Notice I can add whitespace and extra lines between my XAML code and it won't harm anything. As you'll learn later, Visual Studio will automatically indent and space the code for readability, however it will not impact how it is rendered on the page.
Also, I've not set the Source attribute of the MediaElement yet. That's because I do not have any sources (i.e., media elements, like sound files) in my project to choose from.
5. Add a wav file as an asset to the project
Make sure you've downloaded the assets the accompany this video. You can download them from the place where you downloaded this document, or are watching the videos.
I've unzipped that file into a folder called C9Phone8 in my Documents directory.
The C9Phone8 directory has 3 sub-directories:
We want to use the assets contained in the PetSounds_Assets folder. Inside that folder, there's two sub folders ... we want to copy the Audio sub-folder into our project.
The target for our Audio folder is the Assets subfolder of our project:
I drag and drop the Audio folder from Windows Explorer to the target directory in Visual Studio's Solution Explorer, specifically the Assets folder ... now my Assets folder looks like this as I expand everything out:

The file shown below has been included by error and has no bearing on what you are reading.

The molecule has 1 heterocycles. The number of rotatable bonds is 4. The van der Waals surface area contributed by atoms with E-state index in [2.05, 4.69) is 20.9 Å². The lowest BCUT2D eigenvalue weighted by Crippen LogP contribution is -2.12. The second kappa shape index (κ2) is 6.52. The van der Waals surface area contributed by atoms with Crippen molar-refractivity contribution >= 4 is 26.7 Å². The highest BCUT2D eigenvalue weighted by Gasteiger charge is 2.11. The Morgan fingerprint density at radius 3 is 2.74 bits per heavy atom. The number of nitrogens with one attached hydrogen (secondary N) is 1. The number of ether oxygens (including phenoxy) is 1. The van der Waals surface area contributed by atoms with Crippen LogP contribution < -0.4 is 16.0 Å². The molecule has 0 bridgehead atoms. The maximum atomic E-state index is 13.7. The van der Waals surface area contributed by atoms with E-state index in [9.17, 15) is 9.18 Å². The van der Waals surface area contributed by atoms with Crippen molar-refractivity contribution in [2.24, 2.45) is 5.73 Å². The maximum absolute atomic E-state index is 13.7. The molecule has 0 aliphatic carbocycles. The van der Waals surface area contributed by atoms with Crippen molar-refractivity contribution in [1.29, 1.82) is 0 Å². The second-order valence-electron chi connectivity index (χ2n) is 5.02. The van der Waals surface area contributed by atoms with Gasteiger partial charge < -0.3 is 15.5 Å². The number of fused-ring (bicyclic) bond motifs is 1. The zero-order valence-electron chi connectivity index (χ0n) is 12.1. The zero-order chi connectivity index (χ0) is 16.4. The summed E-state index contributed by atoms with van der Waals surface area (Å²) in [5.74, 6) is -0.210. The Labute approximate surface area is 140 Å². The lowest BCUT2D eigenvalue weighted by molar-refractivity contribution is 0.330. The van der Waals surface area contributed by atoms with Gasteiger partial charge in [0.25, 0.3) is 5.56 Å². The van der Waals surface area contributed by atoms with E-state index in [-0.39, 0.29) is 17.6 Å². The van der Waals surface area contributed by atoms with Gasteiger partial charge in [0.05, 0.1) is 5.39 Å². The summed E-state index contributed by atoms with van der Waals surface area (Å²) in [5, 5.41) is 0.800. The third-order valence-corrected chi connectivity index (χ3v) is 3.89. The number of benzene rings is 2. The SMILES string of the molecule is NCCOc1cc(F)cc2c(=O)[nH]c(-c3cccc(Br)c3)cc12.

There are a number of .wav sound files in my app. I want to access one specific file ... a Duck.wav file. I'll add that as the value for the Source attribute in my MediaElement XAML element:
First, notice that I added the full subfolder path relative to the MainPage.xaml file, which lives in the project's root directory.
Second, notice that I also have added two more attributes ... I set Volume to "1" which means the loudest. Many settings in the Windows Phone API are 0.0 for the smallest and 1.0 for the largest value, with 0.5 somewhere in between. Most of these values are the C# data type Double.
Third, I will want to access this control programmatically to trigger the playback of the sound when someone taps the button, so I'll need to give the MediaControl a name. You may wonder what the x: prefix is for ... I'll explain that in the next lesson. Just keep that in the back of your mind for now.